Blast from the past: 10 reasons why JUNOS is better than IOS

Posted by Dave Tucker on Mon 21 January 2013

Preface

Back in late 2009 I wrote my first ever blog post. It must have been ok because I got some comments, a few RT's on twitter and it made @Etherealminds Internets of Interest. Since technicast.net is no longer I thought I would post this here for future reference.

10 Reasons JUNOS is better than IOS - 7th July 2009

Last week I started on the JNCIA Fast-Track course and I was very impressed. JUNOS is a very good platform and I was amazed at the features and felt compelled to write this down. Maybe Cisco could take some pointers for the next incarnation of IOS…

1. The Candidate Configuration – While IOS has only a running and start-up configuration, JUNOS adds a candidate configuration to the equation. When you make changes, you make them to the candidate configuration. These changes must the be committed before they take effect. This means I can review all of my changes before writing them! (No more frantic notepad copy and pasting)

2. Handling of Multiple Shell Users – The candidate configuration also offer unique ways of handling multiple users wishing to edit a config. By default all users edit a common candidate configuration. If I am the 3rd Line Support, and only I want to make changes, I can place an exclusive lock on the candidate config. If I want to change my own private copy of the candidate configuration, I can!

3. Local Configuration Archiving – Every time JUNOS writes a change it saves a archives the old config to the flash. These copies can be compared and even  reverted back to using the “rollback” comand.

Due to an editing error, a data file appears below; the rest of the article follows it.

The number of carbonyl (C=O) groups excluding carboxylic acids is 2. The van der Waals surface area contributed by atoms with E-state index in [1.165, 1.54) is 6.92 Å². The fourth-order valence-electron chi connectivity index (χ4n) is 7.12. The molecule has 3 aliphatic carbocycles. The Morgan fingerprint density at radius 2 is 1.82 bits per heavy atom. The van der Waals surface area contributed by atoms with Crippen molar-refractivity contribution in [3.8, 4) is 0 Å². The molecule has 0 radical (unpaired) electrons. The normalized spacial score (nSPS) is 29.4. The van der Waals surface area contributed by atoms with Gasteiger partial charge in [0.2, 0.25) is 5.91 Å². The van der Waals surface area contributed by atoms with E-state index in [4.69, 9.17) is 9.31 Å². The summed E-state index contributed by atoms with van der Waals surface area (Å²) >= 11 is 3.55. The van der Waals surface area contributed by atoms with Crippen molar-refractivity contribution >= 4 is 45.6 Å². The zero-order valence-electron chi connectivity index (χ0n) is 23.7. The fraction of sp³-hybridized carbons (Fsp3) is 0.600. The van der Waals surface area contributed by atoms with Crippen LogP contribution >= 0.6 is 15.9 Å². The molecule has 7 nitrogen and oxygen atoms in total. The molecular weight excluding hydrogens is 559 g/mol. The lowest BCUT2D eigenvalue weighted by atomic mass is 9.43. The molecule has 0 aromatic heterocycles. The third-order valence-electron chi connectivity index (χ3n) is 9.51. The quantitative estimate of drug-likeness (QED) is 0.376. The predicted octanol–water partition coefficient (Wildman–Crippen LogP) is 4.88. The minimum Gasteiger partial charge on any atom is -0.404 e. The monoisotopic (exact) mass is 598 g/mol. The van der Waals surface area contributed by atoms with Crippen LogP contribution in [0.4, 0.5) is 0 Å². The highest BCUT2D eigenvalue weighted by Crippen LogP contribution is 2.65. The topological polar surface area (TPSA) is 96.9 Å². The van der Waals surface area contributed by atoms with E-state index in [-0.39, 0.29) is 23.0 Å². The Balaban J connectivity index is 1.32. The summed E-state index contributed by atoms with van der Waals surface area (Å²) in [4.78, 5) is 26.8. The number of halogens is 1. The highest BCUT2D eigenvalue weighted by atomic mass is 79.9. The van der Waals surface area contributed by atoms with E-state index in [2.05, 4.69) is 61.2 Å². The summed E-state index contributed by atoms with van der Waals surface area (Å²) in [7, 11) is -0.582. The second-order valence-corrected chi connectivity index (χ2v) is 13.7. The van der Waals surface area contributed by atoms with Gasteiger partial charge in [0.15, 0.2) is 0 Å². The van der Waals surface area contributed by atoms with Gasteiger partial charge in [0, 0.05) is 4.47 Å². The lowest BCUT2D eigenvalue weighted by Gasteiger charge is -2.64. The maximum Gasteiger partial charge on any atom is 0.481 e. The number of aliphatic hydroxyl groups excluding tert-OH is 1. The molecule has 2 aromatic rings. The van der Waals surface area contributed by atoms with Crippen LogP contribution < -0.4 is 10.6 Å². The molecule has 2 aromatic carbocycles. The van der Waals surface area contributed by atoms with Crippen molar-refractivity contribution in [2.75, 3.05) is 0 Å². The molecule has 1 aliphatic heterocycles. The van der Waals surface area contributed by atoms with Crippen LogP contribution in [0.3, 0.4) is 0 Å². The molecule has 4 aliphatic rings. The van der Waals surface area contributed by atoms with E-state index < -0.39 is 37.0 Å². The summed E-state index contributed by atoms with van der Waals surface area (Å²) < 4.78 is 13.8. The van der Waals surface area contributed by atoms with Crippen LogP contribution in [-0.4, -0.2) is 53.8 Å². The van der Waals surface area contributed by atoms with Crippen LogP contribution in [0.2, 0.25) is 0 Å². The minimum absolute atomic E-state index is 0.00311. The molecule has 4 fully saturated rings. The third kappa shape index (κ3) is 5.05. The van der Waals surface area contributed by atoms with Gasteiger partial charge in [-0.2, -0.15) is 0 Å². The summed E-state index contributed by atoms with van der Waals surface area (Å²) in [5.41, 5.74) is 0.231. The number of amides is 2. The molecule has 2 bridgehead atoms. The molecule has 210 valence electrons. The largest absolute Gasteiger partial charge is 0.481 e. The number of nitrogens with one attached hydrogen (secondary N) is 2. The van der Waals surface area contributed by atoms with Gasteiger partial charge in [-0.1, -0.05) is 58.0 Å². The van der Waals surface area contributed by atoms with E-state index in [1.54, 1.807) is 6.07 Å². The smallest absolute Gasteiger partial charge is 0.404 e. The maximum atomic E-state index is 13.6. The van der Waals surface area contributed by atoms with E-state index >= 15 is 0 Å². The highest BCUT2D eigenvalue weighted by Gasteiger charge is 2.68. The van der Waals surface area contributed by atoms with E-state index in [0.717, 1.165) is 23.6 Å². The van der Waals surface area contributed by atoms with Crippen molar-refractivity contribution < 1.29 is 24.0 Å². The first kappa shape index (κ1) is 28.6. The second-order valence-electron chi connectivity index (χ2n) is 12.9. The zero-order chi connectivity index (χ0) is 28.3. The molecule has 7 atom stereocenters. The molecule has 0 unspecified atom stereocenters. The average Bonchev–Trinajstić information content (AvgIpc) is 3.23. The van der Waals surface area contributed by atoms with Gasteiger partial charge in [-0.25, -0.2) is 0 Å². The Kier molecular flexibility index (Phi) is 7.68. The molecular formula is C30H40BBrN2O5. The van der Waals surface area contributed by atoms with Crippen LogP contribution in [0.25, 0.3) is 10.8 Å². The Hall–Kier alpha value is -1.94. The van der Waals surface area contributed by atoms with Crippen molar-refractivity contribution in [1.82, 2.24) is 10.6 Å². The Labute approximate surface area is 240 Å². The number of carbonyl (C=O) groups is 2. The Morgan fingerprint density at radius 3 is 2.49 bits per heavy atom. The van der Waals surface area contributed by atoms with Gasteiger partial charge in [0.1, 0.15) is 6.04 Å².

4. Rename – So I need to move an Interface and all it’s associated configuration for troubleshooting... no worries, I have the “rename” command

5. Replace – Whats that you say? You wanted port 46 not port 47? Never fear, I have the “replace” command to hand!

6. “Pipe” | commands – IOS offers a limited range of pipe commands for filtering the output of a command. Because of JUNOS’s BSD roots I can now do so much more including using regular expressions and stacking multiple pipe commands.

7. Command Auto-Complete of Exec commands in Configuration mode – One thing that infuriates me about IOS is the “do” command. I need to do a show while in “conf t” but I can’t remember the exact syntax. JUNOS has the solution. The “run” command support auto-completion.

8. Better Hierarchy – There is limited command hierarchy in IOS and JUNOS has really improved the hierarchical approach. Every command belongs to a hierarchy. I can either set a parameter by navigating down the hierarchy or using a single string from global configuration.

9. Powerful Access Lists – JUNOS uses firewall filters instead of ACL’s. These filters contain terms which have their own match and action conditions. This implementation has so much more flexibility and is by far easier to manage. Terms can be changes on the fly and will only be reapplied once the whole policy has been built (unlike IOS ACLs which once removed, permit/deny line-by-line if still applied to an interface).

10. Standard Interface Naming across platforms – The JUNOS Routing and Switching platforms use the same interface naming convention. It is logical and easy to learn.

Conclusion?

I wonder how much (if any) of this got implemented in IOS 15?

References

Original- via web.archive.org
Etherealmind's Internets of Interests - 6 Mar 2010


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